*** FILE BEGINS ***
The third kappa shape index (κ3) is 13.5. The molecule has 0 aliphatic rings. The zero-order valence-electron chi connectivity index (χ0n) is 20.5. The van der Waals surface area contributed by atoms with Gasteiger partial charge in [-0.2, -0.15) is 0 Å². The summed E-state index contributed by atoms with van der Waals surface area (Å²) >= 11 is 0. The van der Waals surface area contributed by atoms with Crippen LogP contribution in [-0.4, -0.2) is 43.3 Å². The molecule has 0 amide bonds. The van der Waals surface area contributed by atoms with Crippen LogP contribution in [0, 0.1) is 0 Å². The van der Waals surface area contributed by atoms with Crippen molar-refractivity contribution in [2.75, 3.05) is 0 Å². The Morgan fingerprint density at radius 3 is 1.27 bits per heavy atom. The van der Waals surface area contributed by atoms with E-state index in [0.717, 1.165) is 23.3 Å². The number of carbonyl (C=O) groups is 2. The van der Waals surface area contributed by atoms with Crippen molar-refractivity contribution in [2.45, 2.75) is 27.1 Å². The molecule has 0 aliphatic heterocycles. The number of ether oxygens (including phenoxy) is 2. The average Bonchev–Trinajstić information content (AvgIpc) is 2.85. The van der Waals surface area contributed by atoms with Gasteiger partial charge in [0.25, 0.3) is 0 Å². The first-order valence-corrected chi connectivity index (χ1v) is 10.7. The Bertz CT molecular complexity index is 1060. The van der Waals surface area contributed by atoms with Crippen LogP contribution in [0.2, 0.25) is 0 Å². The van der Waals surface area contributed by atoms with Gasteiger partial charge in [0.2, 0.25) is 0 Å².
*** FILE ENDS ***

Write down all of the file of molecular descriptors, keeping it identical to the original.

The third kappa shape index (κ3) is 13.5. The molecule has 0 aliphatic rings. The zero-order valence-electron chi connectivity index (χ0n) is 20.5. The van der Waals surface area contributed by atoms with Gasteiger partial charge in [-0.2, -0.15) is 0 Å². The summed E-state index contributed by atoms with van der Waals surface area (Å²) >= 11 is 0. The van der Waals surface area contributed by atoms with Crippen LogP contribution in [-0.4, -0.2) is 43.3 Å². The molecule has 0 amide bonds. The van der Waals surface area contributed by atoms with Crippen LogP contribution in [0, 0.1) is 0 Å². The van der Waals surface area contributed by atoms with Crippen molar-refractivity contribution in [2.75, 3.05) is 0 Å². The Morgan fingerprint density at radius 3 is 1.27 bits per heavy atom. The van der Waals surface area contributed by atoms with E-state index in [0.717, 1.165) is 23.3 Å². The number of carbonyl (C=O) groups is 2. The van der Waals surface area contributed by atoms with Crippen molar-refractivity contribution in [2.45, 2.75) is 27.1 Å². The molecule has 0 aliphatic heterocycles. The number of ether oxygens (including phenoxy) is 2. The average Bonchev–Trinajstić information content (AvgIpc) is 2.85. The van der Waals surface area contributed by atoms with Gasteiger partial charge in [0.25, 0.3) is 0 Å². The first-order valence-corrected chi connectivity index (χ1v) is 10.7. The Bertz CT molecular complexity index is 1060. The van der Waals surface area contributed by atoms with Crippen LogP contribution in [0.2, 0.25) is 0 Å². The van der Waals surface area contributed by atoms with Gasteiger partial charge in [0.2, 0.25) is 0 Å².